Contracts & Antenuptials
What is an Antenuptial Contract?
An antenuptial or prenuptial contract is a legal agreement drawn up between couples before they get married. It determines what happens to assets and liabilities in the event of death or divorce. Some people don’t like to think about an antenuptial contact (ANC) because they know that their marriage will last forever and they don’t want to dwell on the very unromantic suggestion of divorce or the very depressing prospect of death. They feel that categorising assets and liabilities into “yours”, “mine” and “ours” casts a pall over the joyous occasion. They might also feel that prenups are the domain of the rich and famous only, and that their assets are simple enough not to require legal delineation.
The truth of the matter is that antenuptial contracts are incredibly practical for all couples, no matter what their financial status, as they provide financial protection for each partner for the duration of the marriage and not just when the relationship ends.
I can draft an antenuptial contact that is uniquely tailored to your needs as a couple. I can also have your contract notarised and lodged with the proper authorities, saving you time and effort.
Getting married without an antenuptial contract
If you get married without an antenuptial or prenuptial contract in South Africa, your marriage is automatically in community of property. This means that what is “mine” is “ours” and what is “yours” is also “ours”. Effectively, there is only one estate and the couple share all of the assets - and all of the liabilities. So, you share the house, the car, the DVDs, the books and the lounge furniture, but you also share the shopping accounts, the overdraft and the credit card debt.
You are also so tightly bound to each other that you have no financial independence. This means you both have to agree and sign for each major financial transaction, from buying a car to opening an account.
Finally, the ties that bind, bind tightly even in death. In community of property estates are effectively frozen after one partner dies, while all the red tape is sorted out. This places a great deal of financial strain and uncertainty on the survivor.
Marriage in community of property may have been the default matrimonial system 50 years ago, but the world has changed significantly since then and now any half-way decent pre-marriage advisor will strongly recommend that couples consult a lawyer or attorney and get a prenuptial agreement before the wedding.
I can offer you an antenuptial contract as part of the wedding service, so you don’t have to go to the hassle and expense of hunting down prenuptial lawyers or attorneys.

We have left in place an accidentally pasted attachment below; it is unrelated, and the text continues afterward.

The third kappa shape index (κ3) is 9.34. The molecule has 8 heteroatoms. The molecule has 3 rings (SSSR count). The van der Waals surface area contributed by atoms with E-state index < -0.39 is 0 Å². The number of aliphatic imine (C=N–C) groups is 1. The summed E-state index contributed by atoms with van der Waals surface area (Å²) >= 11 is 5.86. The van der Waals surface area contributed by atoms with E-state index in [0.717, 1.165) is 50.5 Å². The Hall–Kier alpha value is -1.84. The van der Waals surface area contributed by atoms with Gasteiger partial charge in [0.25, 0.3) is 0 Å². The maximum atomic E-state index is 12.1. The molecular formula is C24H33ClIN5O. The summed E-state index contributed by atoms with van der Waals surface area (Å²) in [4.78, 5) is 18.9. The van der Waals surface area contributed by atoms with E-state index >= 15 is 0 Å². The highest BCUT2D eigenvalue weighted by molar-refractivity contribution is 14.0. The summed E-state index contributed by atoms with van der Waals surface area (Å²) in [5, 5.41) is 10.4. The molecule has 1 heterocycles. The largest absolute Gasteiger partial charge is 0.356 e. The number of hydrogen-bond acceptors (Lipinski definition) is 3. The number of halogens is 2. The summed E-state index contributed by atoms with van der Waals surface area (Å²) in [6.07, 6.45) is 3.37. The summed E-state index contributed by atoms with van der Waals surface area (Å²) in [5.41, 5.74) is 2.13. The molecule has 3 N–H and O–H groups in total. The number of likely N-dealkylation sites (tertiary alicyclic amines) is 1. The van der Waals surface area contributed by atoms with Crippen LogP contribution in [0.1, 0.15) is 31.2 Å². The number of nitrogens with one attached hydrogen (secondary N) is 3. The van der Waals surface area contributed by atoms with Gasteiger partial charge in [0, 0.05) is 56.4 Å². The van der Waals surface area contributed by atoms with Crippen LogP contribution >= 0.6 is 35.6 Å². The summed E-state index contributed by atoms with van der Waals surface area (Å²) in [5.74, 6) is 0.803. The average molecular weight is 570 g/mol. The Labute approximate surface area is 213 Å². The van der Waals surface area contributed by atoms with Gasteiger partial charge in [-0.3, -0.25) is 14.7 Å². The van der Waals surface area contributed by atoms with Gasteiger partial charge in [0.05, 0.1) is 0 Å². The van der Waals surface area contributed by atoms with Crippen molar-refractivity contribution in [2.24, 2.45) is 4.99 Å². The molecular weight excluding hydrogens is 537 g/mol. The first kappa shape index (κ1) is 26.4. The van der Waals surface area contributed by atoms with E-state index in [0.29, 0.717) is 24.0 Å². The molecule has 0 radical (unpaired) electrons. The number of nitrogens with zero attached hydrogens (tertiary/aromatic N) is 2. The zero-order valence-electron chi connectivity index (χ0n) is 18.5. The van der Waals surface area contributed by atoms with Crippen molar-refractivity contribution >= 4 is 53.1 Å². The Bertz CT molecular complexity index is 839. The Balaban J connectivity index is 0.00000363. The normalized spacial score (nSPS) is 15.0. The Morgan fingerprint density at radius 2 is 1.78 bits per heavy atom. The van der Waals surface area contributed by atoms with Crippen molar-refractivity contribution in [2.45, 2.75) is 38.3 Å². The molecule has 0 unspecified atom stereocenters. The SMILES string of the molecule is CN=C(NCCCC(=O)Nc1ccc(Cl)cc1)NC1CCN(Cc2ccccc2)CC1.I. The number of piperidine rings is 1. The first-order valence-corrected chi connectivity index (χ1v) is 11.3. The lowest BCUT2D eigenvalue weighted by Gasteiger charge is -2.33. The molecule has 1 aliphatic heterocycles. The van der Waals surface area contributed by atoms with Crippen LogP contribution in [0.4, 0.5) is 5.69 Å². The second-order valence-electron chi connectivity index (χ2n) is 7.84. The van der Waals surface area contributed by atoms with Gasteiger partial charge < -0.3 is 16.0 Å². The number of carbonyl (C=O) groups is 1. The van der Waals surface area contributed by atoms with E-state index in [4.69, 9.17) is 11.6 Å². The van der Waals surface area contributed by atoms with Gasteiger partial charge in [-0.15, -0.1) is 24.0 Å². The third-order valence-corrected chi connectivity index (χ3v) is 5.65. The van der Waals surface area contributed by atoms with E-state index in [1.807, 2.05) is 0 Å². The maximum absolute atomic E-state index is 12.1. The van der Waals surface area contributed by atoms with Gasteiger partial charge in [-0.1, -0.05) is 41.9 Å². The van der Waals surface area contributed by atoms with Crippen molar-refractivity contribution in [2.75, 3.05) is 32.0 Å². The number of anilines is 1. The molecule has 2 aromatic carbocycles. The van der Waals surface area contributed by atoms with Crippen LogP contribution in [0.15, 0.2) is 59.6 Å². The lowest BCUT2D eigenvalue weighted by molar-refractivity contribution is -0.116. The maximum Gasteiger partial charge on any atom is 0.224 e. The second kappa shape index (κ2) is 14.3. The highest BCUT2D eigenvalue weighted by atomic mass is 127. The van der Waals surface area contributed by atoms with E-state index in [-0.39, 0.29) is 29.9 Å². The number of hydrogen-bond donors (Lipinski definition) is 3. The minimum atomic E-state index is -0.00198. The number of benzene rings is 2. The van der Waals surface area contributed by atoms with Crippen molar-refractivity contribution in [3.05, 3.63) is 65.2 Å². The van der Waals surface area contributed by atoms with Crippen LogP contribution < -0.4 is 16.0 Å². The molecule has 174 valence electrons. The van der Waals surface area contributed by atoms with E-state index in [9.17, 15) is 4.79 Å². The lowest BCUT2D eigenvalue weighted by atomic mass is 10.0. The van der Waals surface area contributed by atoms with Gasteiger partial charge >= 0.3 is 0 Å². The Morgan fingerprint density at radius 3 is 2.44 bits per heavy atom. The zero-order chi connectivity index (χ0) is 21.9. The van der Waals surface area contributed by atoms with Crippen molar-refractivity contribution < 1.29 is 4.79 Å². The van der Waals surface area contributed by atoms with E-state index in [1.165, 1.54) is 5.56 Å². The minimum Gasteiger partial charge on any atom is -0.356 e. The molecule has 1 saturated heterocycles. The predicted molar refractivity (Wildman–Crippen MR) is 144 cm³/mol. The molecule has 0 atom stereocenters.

Your antenuptial contract options
When you get married with an antenuptial contract, your marriage is out of community of property – you maintain two separate estates. So, what’s “yours” stays “yours” and what’s “mine” stays “mine”, legally-speaking.
There are two types of ANC contracts:
1. Antenuptial contract without accrual
An antenuptial contract without accrual ensures that assets acquired before and during the marriage remain with the separate estates. However, while you each retain complete financial independence and autonomy, you are legally obligated to offer financial support should your partner require it.
One of the biggest advantages of this kind of marriage contract is that you can’t be held liable for your partner’s debts and your partner can’t be held liable for yours.
This type of contract means that in the event of death, assets don’t pass automatically to your partner; you have to make specific provisions in your will. The upside is that in the event of your partner’s death, you can rely on your own assets and don’t have to wait for the estate to be settled before carrying on with your life.
2. Antenuptial contract with accrual
An antenuptial agreement with accrual is a nice compromise between “yours”, “mine” and “ours”. Basically, each partner comes into the marriage with a list of their own assets, which remain their own, and any assets that are accrued after the marriage are owned jointly. The contract makes allowances for specific exclusions, so you can still decide what you want to truly share and what you want to keep separate.
The great thing about marriage contracts with accrual is that you get the benefits of financial independence and accumulated shared wealth. They are also completely customisable, so they can be tailored to suit your needs as a unique couple.
The majority of pre-marital advisors recommend their clients get a prenup agreement with accrual.
A quick word on postnuptial agreements
You can change your marriage system if you don’t get a contract before your marriage and you later decide that you would, in fact, like to be married out of community of property rather than in community of property.
However, the process is not cheap. Nor is a postnuptial agreement as simple and straightforward as getting a prenup. For starters, a court needs to authorise your application for a postnuptial contract. This decision is based on whether or not any creditors will be adversely affected by the change. This means it’s not a quick solution if you or your partner runs into a lot of debt.
If authorisation is granted, a postnuptial contract can provide the same benefits and protections as an antenuptial agreement with accrual, with one important additional clause: existing creditors won’t be prejudiced by the contract.
A far easier, simpler and cheaper solution is to get a contract before your wedding.
"Contact me to find out more about how a prenup contract can benefit
you and your partner"